The combat elements associated with CCS were used to reinforce and assist in the recon mission. The first MACV-SOG recon teams were initially called “SPIKE TEAMS”, later “RECON TEAMS” each team (depending on what book you read!) consisting of 3 US SF personnel and 9 indigenous personnel. CCS fielded approximately 30 recon teams which were named after US States.
Recon teams that got into difficulty could call for assistance from US led reaction forces known as “HATCHET FORCES”, these were of platoon size and consisted of 5 US SF and about 30 indigenous personnel. “HATCHET FORCES” could also be used for ambushes as well as reinforcing recon teams when needed. Two or more “HATCHET FORCES” combined were termed as a “HAVOC” or “HORNET” force. Full SOG companies were called “SLAM” companies, Search, Location, Annihilation, Monitor (or Mission). Of these CCC had 4, A,B,C, and D, and used US paid indigenous personnel recruited and paid for by MACV-SOG.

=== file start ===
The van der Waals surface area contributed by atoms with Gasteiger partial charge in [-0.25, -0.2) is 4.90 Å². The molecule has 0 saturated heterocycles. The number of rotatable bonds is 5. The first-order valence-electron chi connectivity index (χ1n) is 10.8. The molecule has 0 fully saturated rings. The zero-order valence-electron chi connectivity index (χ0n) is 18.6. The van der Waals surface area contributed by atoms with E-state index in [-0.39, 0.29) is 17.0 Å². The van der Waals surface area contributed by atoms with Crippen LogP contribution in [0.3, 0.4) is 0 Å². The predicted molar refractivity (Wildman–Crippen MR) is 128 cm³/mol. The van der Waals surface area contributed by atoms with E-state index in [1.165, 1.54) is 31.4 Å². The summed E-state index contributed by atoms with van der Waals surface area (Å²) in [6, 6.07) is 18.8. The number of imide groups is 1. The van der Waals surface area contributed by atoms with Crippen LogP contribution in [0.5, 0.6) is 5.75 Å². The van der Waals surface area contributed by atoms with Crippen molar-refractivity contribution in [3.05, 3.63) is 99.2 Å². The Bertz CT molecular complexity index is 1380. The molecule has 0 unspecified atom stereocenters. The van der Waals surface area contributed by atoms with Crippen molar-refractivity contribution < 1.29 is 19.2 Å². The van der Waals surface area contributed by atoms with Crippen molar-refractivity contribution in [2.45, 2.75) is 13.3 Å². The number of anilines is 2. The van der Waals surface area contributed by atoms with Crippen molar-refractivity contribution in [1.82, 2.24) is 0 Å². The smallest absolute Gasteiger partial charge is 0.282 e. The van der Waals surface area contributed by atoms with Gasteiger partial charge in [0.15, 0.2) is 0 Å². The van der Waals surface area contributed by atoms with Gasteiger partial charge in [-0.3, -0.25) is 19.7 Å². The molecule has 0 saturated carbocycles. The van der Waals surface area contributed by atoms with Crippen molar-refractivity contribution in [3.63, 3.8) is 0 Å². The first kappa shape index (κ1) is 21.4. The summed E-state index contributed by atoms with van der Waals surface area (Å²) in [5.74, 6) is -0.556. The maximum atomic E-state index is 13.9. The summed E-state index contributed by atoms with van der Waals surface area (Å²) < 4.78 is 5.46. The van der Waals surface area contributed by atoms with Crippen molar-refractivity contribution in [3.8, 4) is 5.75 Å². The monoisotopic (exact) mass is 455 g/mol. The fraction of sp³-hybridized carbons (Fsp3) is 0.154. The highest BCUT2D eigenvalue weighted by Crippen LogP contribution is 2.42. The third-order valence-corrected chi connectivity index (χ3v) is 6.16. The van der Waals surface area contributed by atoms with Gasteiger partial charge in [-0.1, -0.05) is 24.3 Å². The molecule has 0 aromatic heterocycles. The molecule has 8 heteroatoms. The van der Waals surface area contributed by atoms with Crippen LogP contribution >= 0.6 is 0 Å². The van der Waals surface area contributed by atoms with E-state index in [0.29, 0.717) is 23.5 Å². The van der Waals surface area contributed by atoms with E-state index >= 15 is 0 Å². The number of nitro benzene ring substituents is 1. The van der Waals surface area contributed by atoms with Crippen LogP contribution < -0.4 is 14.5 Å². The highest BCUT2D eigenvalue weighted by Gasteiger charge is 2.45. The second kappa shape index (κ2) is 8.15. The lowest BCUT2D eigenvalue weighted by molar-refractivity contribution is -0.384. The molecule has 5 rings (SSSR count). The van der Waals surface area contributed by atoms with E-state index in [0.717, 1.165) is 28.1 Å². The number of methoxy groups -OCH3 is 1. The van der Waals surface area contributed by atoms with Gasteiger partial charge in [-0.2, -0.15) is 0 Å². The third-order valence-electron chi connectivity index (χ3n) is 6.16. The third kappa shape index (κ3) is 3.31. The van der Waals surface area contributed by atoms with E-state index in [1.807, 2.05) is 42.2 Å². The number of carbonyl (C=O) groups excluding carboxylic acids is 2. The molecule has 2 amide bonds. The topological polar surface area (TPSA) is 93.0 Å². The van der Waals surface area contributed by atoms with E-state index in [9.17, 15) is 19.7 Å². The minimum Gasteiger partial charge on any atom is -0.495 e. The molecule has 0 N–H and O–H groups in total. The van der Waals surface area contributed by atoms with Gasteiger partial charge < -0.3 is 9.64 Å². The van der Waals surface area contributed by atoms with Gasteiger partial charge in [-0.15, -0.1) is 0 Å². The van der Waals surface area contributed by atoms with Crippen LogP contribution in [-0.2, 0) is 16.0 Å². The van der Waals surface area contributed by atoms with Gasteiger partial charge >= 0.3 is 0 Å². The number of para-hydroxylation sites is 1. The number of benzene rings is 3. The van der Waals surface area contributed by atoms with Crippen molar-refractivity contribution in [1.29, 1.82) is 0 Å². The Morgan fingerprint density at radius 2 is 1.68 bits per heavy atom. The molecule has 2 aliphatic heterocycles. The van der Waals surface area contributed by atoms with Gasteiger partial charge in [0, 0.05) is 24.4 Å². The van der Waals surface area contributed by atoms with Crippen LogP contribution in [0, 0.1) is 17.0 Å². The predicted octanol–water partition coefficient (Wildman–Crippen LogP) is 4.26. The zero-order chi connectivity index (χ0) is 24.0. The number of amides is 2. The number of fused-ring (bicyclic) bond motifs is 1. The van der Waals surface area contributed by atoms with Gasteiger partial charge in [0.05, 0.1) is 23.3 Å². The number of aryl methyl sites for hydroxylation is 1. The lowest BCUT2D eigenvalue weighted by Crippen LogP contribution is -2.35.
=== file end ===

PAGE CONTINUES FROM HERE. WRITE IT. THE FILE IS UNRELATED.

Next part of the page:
Command and Control South (CCS) was a new field command created by MACV-SOG when permission was granted to conduct cross-border missions into Cambodia. Commanded by a Major, and later a LtCol., CCS was the smallest of the MACV-SOG field commands and was engaged in classified special unconventional warfare missions inside VC-dominated South Vietnam and throughout Cambodia. Its organization was similar to that of CCC. It contained Spike recon teams (RT), Hatchet forces, and four SLAM companies. Cross-border operations had been conducted into northeastern Cambodia since May 1967 under Project DANIEL BOONE, later known as SALEM HOUSE. In 1971 the name was changed to THOT NOT. CCS folded in March 1971 when MACV-SOG created Task Force I Advisory Element at Da Nang.